I am scheduled to be a guest on the RT Network show The Big Picture this Friday. I will be discussing how Ferguson is a national problem and other related matters. If time allows, I most certainly will mention how Jonathan Capehart is wrong in his claim that "hands up, don't shoot" is based on a lie.
As I distill down my thoughts to some witty pithy on Ferguson for Friday, I offer a related topic...
Language is one of the ways through which human beings (and other animals) describe reality. Language can also be used for wish fulfillment, to twist the world around oneself to fulfill a fantasy.
Some writers conquer the page. Other writers allow their characters to be channeled through them. There are writers and essayists would have a clear point of view, and do their best to write in a normative fashion about the world as they see and experience it.
Some folks just spin written yarns out of bovine scatology for questionable political ends and as a disservice to the common good.
James Howard Kunstler (hat tip to "Buddy H" for calling this mess out) and the Washington Post's Richard Cohen are engaged in some piss-poor thinking in their respective blog posts and editorial columns "Kicked to the Curb" and "Ferguson and Benghazi's Troubling Parallels".
Cohen and Kunstler have committed first degree murder against metaphor use and clear thinking. Unfortunately, they can only be "executed" once.
In Kicked to the Curb, Kunstler wrote:
I begin to understand why the death of Ferguson, Mo, teen Michael Brown sent such shock waves through America last year. He truly symbolized our country: an overgrown, oafish, wannabe thug making one bad choice after another until his final, suicidal lurch against authority — followed by all the exculpatory lying on his behalf: the “gentle giant,” hands up, don’t shoot! This is exactly how America acts on the world stage these days. We are the Michael Brown among nations, high on exceptionalism, stoned on entitlement, swaggering moronically from one place to another grabbing what we feel like, smashing things up as we go.Richard Cohen, offering click-bait in a desperate act of attention seeking, vomited out:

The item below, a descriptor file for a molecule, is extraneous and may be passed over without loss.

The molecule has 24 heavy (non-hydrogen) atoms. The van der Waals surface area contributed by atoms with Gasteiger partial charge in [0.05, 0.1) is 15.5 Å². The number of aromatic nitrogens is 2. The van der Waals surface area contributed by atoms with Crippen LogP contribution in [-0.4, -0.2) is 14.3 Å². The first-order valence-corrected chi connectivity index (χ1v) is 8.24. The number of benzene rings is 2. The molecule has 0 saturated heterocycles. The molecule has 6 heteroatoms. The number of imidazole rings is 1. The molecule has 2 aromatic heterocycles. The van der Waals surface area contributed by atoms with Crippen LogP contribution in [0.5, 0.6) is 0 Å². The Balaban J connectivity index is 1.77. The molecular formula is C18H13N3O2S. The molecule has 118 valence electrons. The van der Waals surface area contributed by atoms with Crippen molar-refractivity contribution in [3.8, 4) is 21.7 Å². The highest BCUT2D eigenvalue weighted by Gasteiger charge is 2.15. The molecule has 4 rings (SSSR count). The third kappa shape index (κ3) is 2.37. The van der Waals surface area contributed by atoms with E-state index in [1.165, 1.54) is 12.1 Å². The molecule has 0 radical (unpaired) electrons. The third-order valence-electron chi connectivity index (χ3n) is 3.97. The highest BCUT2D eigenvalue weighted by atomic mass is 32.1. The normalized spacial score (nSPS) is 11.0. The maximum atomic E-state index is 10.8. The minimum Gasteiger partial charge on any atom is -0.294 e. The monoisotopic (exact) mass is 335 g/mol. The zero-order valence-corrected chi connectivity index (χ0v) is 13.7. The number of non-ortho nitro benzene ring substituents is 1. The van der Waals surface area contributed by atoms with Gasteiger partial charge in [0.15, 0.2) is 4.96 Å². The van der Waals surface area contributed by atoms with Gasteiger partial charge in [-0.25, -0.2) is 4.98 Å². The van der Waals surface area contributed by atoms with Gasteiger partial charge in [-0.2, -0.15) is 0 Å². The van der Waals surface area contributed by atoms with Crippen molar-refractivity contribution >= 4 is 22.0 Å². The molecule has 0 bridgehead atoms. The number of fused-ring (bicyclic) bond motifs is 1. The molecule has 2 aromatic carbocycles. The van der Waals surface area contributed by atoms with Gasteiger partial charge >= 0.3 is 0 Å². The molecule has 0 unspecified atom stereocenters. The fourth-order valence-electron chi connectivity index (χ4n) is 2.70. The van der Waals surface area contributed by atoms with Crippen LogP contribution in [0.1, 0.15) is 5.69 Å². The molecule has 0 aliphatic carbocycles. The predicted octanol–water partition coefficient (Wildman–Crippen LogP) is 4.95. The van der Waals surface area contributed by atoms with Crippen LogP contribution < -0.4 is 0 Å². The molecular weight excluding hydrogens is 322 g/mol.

Ferguson has become the liberal Benghazi. It is more of a cause than a place, more of an ideological statement than an incident. Ferguson was not the racist murder it was thought to be, and Benghazi was not an incident in which the Obama administration’s incompetence or timidity allowed four Americans to die. The facts argue otherwise.
Both events tell us something about the passions of our times. It was quickly apparent what had happened at Ferguson. Michael Brown was not on his knees, hands up, when he was shot. He was rushing at the police officer.
Did he deserve to die? No. But did Darren Wilson shoot him for no reason? Again, no. Did the Justice Department later find that Ferguson’s police force was a cesspool of racism, incompetence and corruption? Yes. But did any of that mean that Wilson killed Brown in cold blood or that Brown was shot because he was black? No and no...
A grand jury studied what happened and did not indict Wilson. Eric Holder’s Justice Department reached the same conclusion. Let me offer another conclusion: If Brown was not criminally shot because he was black, then possibly the cop was accused because he was white. Who was the stereotyped individual here?
Still, Ferguson became a cause — and has remained one. It is a town of only about 21,000 — a bad day at Yankee Stadium — and yet it has repeatedly been the lead story for many news organizations. It was made to represent institutional racism across the nation, but it is, really, a tiny nondescript place where a supposedly racist and unjustifiable killing by the police did not occur. It does, though, conform to the very keen feelings of people who see white racism everywhere.Bad intent, piss-poor thinking and writing, and intellectual dishonesty along the colorline are common afflictions for the pundit classes in America when they discuss matters of justice and human rights for black and brown folks.
If language does political work, how would you "read" and deconstruct Kunstler and Cohen's writing(s) on Ferguson, Michael Brown, justice, and race?